Bachelors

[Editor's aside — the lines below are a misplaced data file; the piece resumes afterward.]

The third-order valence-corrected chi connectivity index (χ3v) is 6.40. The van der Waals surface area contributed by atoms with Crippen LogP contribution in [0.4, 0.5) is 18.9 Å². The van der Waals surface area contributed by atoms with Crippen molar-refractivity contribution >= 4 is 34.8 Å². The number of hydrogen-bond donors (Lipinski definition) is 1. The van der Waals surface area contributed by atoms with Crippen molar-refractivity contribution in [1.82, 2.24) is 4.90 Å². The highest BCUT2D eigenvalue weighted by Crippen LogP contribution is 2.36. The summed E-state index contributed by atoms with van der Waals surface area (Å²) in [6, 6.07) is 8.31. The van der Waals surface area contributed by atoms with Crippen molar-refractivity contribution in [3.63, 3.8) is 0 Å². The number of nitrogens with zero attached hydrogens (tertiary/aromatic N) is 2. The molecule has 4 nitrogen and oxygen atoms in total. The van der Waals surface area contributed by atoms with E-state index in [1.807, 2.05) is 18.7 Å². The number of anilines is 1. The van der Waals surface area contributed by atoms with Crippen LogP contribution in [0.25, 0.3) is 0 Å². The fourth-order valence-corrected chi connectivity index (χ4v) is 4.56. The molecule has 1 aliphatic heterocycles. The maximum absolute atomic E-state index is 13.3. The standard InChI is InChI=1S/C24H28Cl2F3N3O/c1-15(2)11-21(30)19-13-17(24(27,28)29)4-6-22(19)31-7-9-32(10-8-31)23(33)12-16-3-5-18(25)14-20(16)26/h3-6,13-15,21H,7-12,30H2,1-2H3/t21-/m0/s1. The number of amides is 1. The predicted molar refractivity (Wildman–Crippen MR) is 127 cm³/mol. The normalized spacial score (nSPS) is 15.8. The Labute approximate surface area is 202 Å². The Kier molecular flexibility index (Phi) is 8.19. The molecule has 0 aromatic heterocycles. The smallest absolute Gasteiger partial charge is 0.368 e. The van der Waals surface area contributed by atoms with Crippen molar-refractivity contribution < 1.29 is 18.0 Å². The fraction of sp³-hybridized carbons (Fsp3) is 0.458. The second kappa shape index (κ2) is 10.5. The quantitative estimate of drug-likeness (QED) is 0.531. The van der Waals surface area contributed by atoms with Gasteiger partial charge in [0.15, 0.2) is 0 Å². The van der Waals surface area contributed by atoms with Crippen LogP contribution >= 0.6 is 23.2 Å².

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In his book entitled The New Media Monopoly, Ben Bagdikian talks about the undeniable role that advertising plays in media. He identifies media conglomerates as well as commercial conglomerates such as New York Herald, New York Times, Reader's Digest, Procter and Gamble, and Revlon. He sets up the connection between money spent on advertising annually and money paid to have control over content surrounding ads bought under certain media titles. He identifies the difference in sales of advertising between newspapers and magazines, identifying that 50% of magazine content was at one time comprised entirely of advertising pages (Bagdikian, The New Media Monopoly, 2004). With this he underlies his major point that media advertising has always served first the individual companies, and second, the people. His major point dealing with this comes in the quote found on page 249: "Given the eagerness with which newspapers protect major advertisers, it is understandable that by now advertisers expect that when the interests of readers are in competition with the interests of advertisers, the newspapers will protect the advertisers". Immediately preceding this quote was a paragraph describing an incident in which price checks and comparative shopping had been a feature once offered in newspapers in America. During a time a massive inflation in the 1970's, this feature all but disappeared when it was "one of the most compelling needs for readers". The reason for the disappearance is described by Bagdikian as the reality that advertisers feed the mouth of media conglomerates, and the newspaper industry is not wishing to starve anytime soon. Newspapers cut this feature because grocery store advertisers did not like it, and the fact that the American people felt quite the opposite came secondary to their opposition. In the first few pages of chapter 12, Bagdikian sets up the stage with some of the first incidents where advertisers weaseled their foot in the door of newspaper and magazine corporations. The New York Herald was in a position of hurt after a fire had destroyed their building and the financial backing to start back up again was offered by a man who manufactured pills and wanted a place to advertise his product. By buying the "new start" of the newspaper, Doctor Brandreth bought full rights to his ads appearing larger and more frequently than any other product featured in its pages. Only when other pill manufacturers were willing to compete, by paying as much or more to advertise as Brandreth did, was this "ownership" challenged. Another thing Bagdikian highlights in this chapter is the lack of competition created by larger companies, or larger areas of a conglomerate, that allow no room for a smaller entity to compete or survive if they are opposed. Bagdikian points out that some times it is the smaller pieces of a conglomerates own entity that gets sacrificed to save a larger part. This example is found on page 244 where Bagdikian gives the example of Esquire "killing" Ken, a magazine that dealt with liberal views and ideals. Ken was sacrificed to save Esquire who was being threatened of loosing its advertising benefactors if Ken was not killed. Ken, apart from the opposition of advertising gooroos, had met its circulation plans and would have been able to create enough of an audience to be successful as a publication. Bagdikian spends a large part of chapter 12 talking about the previous ownership of entire broadcasts and programs by one product manufacturer. He gives a list on the bottom of page 241 of about 10 different "theaters" or "hours" in which a company such as Revlon or U.S. Steel would create drama hours. The entire program was known as "Revlon Theater" in which the audience was constantly reminded of the products offered by this manufacturer. Along the same lines as this was the discussion of certain guidelines placed on media conglomerates by the companies advertising regarding the content that would be...
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